PoolFinder Version 1.0.0 Released

| 5 Comments

Today IMF 2006 starts - and I'm excited to announce the public release of a new tool named PoolFinder. PoolFinder accompanies my paper Pool Allocations as an Information Source in Windows Memory Forensics which I will present at IMF.

PoolFinder conducts a brute-force scan of a Windows memory dump or page file (pagefile.sys) and attempts to identify pool allocations. The identification process is merely based on the 8 bytes and the proper chaining of allocations. Depending on the set of options chosen by the user PoolFinder may produce a significant amount of either false-negatives or false-positives. Defaults are set to produce an uncluttered listing but are likely to miss some pages full of data.

PoolFinder is written in Perl, so you need a Perl interpreter to run it. It was tested with ActiveState Perl version 5.8.8 on Microsoft Windows XP. The tool is capable of analyzing dumps obtained from Windows 2000 up to Vista. Dumps may be in a raw or the Microsoft crash dump format.

The latest version of PoolFinder is available at http://computer.forensikblog.de/files/poolfinder/poolfinder-current.zip.

5 Comments

Andreas,

Very cool, and very useful.

Any thoughts on how this data can best be used by forensic analysts, and how to decode/interpret the data that is found?

H

Harlan,

PoolFinder shows you where the data is - not how to interpret it. That's a different (and cumbersome) process. I posted an example in an earlier article. I used an early version of PoolFinder to locate the TCP address objects (which are tagged with "TCPA").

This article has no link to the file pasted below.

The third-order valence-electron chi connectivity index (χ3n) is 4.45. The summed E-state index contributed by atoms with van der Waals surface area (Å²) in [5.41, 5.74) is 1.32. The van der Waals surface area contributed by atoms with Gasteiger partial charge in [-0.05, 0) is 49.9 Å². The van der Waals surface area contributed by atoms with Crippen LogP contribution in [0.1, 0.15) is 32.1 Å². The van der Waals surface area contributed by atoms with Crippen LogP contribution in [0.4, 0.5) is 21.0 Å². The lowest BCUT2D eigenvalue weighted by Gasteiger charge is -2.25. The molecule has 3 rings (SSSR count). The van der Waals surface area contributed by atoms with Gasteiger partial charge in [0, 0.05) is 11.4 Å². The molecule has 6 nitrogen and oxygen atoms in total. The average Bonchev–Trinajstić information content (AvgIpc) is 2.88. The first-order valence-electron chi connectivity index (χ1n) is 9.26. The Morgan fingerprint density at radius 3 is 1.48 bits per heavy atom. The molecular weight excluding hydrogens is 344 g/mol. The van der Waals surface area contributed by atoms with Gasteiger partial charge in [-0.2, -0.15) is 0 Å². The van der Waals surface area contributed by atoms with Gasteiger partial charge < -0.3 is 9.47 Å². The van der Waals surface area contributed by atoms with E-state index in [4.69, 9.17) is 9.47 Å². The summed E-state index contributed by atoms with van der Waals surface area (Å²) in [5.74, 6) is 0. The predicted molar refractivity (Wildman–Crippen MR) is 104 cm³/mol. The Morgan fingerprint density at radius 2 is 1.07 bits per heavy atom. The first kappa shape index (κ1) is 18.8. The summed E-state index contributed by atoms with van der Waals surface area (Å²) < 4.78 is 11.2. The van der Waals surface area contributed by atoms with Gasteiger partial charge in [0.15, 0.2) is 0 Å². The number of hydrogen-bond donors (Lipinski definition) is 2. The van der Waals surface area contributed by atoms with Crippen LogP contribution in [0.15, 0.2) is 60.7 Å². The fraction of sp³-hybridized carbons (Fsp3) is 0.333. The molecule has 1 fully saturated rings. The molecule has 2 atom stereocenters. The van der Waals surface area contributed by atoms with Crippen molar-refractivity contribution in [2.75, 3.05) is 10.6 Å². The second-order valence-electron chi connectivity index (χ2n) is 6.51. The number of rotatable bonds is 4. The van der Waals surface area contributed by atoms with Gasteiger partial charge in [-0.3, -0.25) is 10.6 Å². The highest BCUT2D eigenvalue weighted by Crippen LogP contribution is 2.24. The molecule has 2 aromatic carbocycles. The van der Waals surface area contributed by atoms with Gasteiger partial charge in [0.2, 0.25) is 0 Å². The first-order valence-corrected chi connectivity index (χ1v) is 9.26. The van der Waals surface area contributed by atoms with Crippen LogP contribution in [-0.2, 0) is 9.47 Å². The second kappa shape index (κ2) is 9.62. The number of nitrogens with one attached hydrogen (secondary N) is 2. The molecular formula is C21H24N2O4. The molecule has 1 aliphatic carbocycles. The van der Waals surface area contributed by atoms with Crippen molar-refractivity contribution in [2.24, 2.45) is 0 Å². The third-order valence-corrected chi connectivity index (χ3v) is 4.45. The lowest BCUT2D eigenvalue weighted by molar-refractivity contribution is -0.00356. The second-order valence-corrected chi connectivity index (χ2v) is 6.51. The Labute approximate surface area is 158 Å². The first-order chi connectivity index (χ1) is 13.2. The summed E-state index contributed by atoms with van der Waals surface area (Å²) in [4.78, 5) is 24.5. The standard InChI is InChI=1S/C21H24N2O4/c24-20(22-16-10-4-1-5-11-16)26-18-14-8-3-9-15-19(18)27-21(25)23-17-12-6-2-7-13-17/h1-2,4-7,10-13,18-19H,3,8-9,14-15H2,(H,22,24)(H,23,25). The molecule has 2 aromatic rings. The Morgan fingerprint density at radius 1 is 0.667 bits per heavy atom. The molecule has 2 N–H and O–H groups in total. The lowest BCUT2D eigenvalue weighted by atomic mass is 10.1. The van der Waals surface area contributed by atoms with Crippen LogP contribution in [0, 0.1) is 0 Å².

Andreas

Right, I understand that...but is there a way that we can map those structures, based on the OS version? You did it with Win2K and TCPA...can we (as a community) map those other structures?

I found about 1,300 distinct pool tags in a dump of one of the latest Vista builds. So I wouldn't recommend to chose a bottom-up approach here.

How about defining a set of "interesting" information at first, then looking for proper pool tags (if there are any), and decompiling the data format at last?

As for the last step I'm still thinking about some IDA Pro scripts or plug-ins.

Andreas,

My thoughts exactly. I have no alusions about the enormity of decoding all pool tags...I'd only like to focus on "interesting" ones; network connections, contents of the clipboard, etc. Decoding will take some work. After you and I emailed about your success with finding the format for network connections on 2000, I tried something similar w/ XP and didn't have that kind of luck.

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